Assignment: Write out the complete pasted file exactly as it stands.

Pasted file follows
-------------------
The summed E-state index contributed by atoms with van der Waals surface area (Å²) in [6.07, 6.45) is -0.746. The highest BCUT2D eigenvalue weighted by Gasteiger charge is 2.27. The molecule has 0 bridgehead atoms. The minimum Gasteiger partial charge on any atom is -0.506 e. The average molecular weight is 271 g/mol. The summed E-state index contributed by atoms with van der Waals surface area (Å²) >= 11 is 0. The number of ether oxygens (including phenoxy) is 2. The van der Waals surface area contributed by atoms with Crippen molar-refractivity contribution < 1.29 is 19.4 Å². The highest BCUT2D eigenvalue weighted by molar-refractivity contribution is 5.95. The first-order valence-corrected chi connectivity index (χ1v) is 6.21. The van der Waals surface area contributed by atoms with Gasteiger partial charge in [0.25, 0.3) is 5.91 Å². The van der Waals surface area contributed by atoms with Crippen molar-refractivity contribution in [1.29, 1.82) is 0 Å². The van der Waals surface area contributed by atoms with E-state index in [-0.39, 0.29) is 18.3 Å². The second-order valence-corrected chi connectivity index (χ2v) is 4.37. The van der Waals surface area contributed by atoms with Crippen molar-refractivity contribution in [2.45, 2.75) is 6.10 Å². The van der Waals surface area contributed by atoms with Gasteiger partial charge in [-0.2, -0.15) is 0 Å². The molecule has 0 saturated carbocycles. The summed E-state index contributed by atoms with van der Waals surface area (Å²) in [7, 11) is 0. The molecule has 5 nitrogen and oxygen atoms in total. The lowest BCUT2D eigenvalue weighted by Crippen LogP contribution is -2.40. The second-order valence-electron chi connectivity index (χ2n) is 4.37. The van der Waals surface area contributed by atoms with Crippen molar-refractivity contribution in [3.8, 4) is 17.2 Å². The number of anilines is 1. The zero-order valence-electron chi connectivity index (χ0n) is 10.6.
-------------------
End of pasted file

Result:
The summed E-state index contributed by atoms with van der Waals surface area (Å²) in [6.07, 6.45) is -0.746. The highest BCUT2D eigenvalue weighted by Gasteiger charge is 2.27. The molecule has 0 bridgehead atoms. The minimum Gasteiger partial charge on any atom is -0.506 e. The average molecular weight is 271 g/mol. The summed E-state index contributed by atoms with van der Waals surface area (Å²) >= 11 is 0. The number of ether oxygens (including phenoxy) is 2. The van der Waals surface area contributed by atoms with Crippen molar-refractivity contribution < 1.29 is 19.4 Å². The highest BCUT2D eigenvalue weighted by molar-refractivity contribution is 5.95. The first-order valence-corrected chi connectivity index (χ1v) is 6.21. The van der Waals surface area contributed by atoms with Gasteiger partial charge in [0.25, 0.3) is 5.91 Å². The van der Waals surface area contributed by atoms with Crippen molar-refractivity contribution in [1.29, 1.82) is 0 Å². The van der Waals surface area contributed by atoms with E-state index in [-0.39, 0.29) is 18.3 Å². The second-order valence-corrected chi connectivity index (χ2v) is 4.37. The van der Waals surface area contributed by atoms with Crippen molar-refractivity contribution in [2.45, 2.75) is 6.10 Å². The van der Waals surface area contributed by atoms with Gasteiger partial charge in [-0.2, -0.15) is 0 Å². The molecule has 0 saturated carbocycles. The summed E-state index contributed by atoms with van der Waals surface area (Å²) in [7, 11) is 0. The molecule has 5 nitrogen and oxygen atoms in total. The lowest BCUT2D eigenvalue weighted by Crippen LogP contribution is -2.40. The second-order valence-electron chi connectivity index (χ2n) is 4.37. The van der Waals surface area contributed by atoms with Crippen molar-refractivity contribution in [3.8, 4) is 17.2 Å². The number of anilines is 1. The zero-order valence-electron chi connectivity index (χ0n) is 10.6.